• According to another embodiment of the invention, an alternative articulation structure 160 a is shown in FIGS. 8C and 8D. Articulation structure 160 a includes rings 162 a connected by a spine 164 a. A longitudinally extending tongue 166 a connects to the distal-most ring 162 a′. The other rings 162 a are interrupted at the location where tongue 166 a extends, so that rings 162 a have an essentially U-shaped configuration. The proximal end of tongue 166 a connects to the control wire 142 a, which then extends proximally to the proximal end of the catheter 130. Articulation structure 160 a thereby integrates the control wire 142 a into articulation structure 160 a to, among other things, minimize profile at the distal tip 144 of the catheter 130.
  • FIG. 8E shows a further alternative articulation structure 160 b, according to an embodiment of the invention. Structure 160 b is a coil including a series of turns 162 b. The control wire 142 b connects to the distal-most turn 162 b′ of the coil, causing the coil to curve when foreshortened. Various other articulation structures may be incorporated into any of the catheter embodiments described herein.
  • In use, when control wire 142 is withdrawn proximally relative to the catheter shaft 132, the articulation structure 160, 160 a, 160 b of distal tip 144 is deflected. Preferably, the amount of deflection is proportional to the amount of relative movement between control wire 142 and the catheter shaft 132. To facilitate control of the rotational orientation of tip 144 within the blood vessel, the catheter 130 may be rotated, or torqued, to a desired orientation.
  • A method of use of the OTW style control catheter 130 will now be described. FIGS. 2A-2C show an occluded vessel 12, and a guide wire 114 crossing an occlusion 10 through use of a control catheter 130. In this embodiment, after bare guide wire 114 unsuccessfully crosses occlusion 10 or prior to an attempt to cross occlusion 10, guide wire 114 is positioned just proximal occlusion 10, as shown in FIG. 2A. Guide wire 114 then may be extended with conventional extension wires to make it an exchange length, typically about 300 cm. Wire control catheter 130 then is loaded over the proximal end of guide wire 114 and advanced until the distal tip 144 of catheter 130 is near occlusion 10, as shown in FIG. 2B. Alternatively, a standard length (approximately 175 cm) guide wire may be pre-loaded in the guide wire (lumen 134) of catheter 130 before attempting to cross the occlusion 10. Tip 144 then is deflected into a curve or angle via control wire 142 and articulation structure 160, 160 a, 160 b until the distal tip 144 of catheter 130 and the guide wire 114 are parallel to the axis of occlusion 10, as shown in FIG. 2C. Fluoroscopy may be used to visualize the guide wire 114 and catheter 130 during this step if catheter tip 144 and the distal region of guide wire 114 are made of radiopaque material.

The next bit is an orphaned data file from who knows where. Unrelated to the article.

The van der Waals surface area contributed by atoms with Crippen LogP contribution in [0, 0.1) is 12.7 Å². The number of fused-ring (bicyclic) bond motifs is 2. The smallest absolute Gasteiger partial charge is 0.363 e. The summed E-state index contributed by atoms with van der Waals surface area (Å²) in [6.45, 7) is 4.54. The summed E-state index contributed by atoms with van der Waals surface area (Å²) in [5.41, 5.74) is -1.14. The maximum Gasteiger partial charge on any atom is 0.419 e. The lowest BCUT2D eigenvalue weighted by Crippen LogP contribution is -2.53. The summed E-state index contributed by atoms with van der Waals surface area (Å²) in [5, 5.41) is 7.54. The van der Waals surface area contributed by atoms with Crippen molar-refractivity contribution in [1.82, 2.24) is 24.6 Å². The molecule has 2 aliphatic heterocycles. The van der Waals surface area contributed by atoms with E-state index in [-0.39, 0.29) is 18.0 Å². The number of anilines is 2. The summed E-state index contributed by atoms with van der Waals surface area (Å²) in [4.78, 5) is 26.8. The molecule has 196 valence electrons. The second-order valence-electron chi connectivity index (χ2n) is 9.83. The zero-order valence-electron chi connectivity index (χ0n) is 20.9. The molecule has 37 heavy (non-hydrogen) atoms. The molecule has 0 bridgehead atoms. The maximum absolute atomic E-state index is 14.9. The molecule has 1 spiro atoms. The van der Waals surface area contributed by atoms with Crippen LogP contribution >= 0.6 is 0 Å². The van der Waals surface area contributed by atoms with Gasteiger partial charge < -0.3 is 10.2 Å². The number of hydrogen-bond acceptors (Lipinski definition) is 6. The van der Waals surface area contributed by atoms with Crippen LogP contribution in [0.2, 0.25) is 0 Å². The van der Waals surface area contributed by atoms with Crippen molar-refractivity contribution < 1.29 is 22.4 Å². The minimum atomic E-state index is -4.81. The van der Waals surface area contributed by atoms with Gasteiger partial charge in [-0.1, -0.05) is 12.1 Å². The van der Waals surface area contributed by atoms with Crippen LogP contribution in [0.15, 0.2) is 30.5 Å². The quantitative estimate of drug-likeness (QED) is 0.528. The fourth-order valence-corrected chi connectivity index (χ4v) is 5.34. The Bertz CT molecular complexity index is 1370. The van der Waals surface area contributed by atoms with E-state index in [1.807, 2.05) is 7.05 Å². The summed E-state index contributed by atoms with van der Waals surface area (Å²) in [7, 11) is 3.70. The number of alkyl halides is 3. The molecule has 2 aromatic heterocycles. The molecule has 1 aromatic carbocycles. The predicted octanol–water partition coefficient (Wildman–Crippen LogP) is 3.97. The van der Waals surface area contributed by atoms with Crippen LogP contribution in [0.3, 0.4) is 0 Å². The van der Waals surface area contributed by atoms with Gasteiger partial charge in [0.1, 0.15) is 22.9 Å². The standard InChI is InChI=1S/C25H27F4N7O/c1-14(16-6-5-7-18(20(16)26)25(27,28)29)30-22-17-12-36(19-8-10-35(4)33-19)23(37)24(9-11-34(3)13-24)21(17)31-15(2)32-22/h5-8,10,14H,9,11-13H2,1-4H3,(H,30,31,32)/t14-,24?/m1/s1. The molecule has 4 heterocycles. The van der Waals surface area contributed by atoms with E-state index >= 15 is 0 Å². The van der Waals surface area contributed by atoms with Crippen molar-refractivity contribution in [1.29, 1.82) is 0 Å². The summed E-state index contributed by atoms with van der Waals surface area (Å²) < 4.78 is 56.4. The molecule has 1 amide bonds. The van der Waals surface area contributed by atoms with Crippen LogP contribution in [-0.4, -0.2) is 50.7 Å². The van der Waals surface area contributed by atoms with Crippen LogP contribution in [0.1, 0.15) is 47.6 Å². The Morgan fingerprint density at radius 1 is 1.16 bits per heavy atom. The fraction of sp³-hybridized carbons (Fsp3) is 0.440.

• Preferably, deflectable tip 144 of wire control catheter 130 is positioned to abut occlusion 10 to provide maximum support to the flexible tip of guide wire 114, as shown in FIG. 2C. In certain cases, such as when distal tip 144 touches the side wall of vessel 12, it may be desirable to withdraw wire control catheter 130 to a proximal position, allowing guide wire 114 to be both parallel to the occlusion axis, and relatively centered with respect to occlusion 10. This is shown in FIG. 2E. Once this desired approach position of catheter 130 is achieved, wire 114 is advanced across occlusion 10 until it is in the distal vessel 12′, as shown in FIGS. 2C and 2E. If the occlusion 10 is relatively straight or relatively short, the guide wire 114 may be advanced in a single pass, as shown in FIG. 2C. However, if the occlusion 10 is curved, the guide wire 114 may be advanced incrementally, and followed by advancement of the control catheter 130. The control catheter 130 may then be used to redirect the guide wire 114 for subsequent incremental advancement. In this manner, the path that the guide wire 114 takes through the occlusion 10 may be curved to more closely follow the curvature of the occlusion 10.
  • If so desired, the distal tip 144 of catheter 130 may also be advanced across the lesion 10, as shown in FIG. 2D. By crossing the occlusion 10 with catheter 130, guide wire 114 can be easily exchanged for a guide wire having different characteristics, if desired. Also, contrast media may be delivered through lumen 134 to aid in confirming successful crossing of occlusion 10.
  • Once occlusion 10 is successfully crossed by guide wire 114, (and confirmed as described below), wire control catheter 130 is removed from guide wire 114. Conventional balloon angioplasty techniques, or any other desired treatment including placement of a stent, may then be performed to dilate occlusion 10.